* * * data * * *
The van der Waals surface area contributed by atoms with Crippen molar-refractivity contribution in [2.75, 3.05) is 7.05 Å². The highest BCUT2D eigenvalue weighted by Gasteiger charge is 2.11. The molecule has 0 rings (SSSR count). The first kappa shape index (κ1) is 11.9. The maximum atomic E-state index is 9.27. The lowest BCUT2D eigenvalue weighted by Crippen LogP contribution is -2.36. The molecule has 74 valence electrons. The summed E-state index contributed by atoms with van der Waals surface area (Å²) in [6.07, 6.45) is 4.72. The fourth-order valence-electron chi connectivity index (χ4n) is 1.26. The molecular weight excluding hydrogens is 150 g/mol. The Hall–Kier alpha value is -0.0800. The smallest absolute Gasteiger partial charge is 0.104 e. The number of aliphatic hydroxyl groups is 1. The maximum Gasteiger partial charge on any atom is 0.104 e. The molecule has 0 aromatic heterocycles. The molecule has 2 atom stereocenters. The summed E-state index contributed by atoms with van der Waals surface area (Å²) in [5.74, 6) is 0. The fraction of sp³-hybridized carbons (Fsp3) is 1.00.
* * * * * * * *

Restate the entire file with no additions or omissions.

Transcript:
The van der Waals surface area contributed by atoms with Crippen molar-refractivity contribution in [2.75, 3.05) is 7.05 Å². The highest BCUT2D eigenvalue weighted by Gasteiger charge is 2.11. The molecule has 0 rings (SSSR count). The first kappa shape index (κ1) is 11.9. The maximum atomic E-state index is 9.27. The lowest BCUT2D eigenvalue weighted by Crippen LogP contribution is -2.36. The molecule has 74 valence electrons. The summed E-state index contributed by atoms with van der Waals surface area (Å²) in [6.07, 6.45) is 4.72. The fourth-order valence-electron chi connectivity index (χ4n) is 1.26. The molecular weight excluding hydrogens is 150 g/mol. The Hall–Kier alpha value is -0.0800. The smallest absolute Gasteiger partial charge is 0.104 e. The number of aliphatic hydroxyl groups is 1. The maximum Gasteiger partial charge on any atom is 0.104 e. The molecule has 0 aromatic heterocycles. The molecule has 2 atom stereocenters. The summed E-state index contributed by atoms with van der Waals surface area (Å²) in [5.74, 6) is 0. The fraction of sp³-hybridized carbons (Fsp3) is 1.00.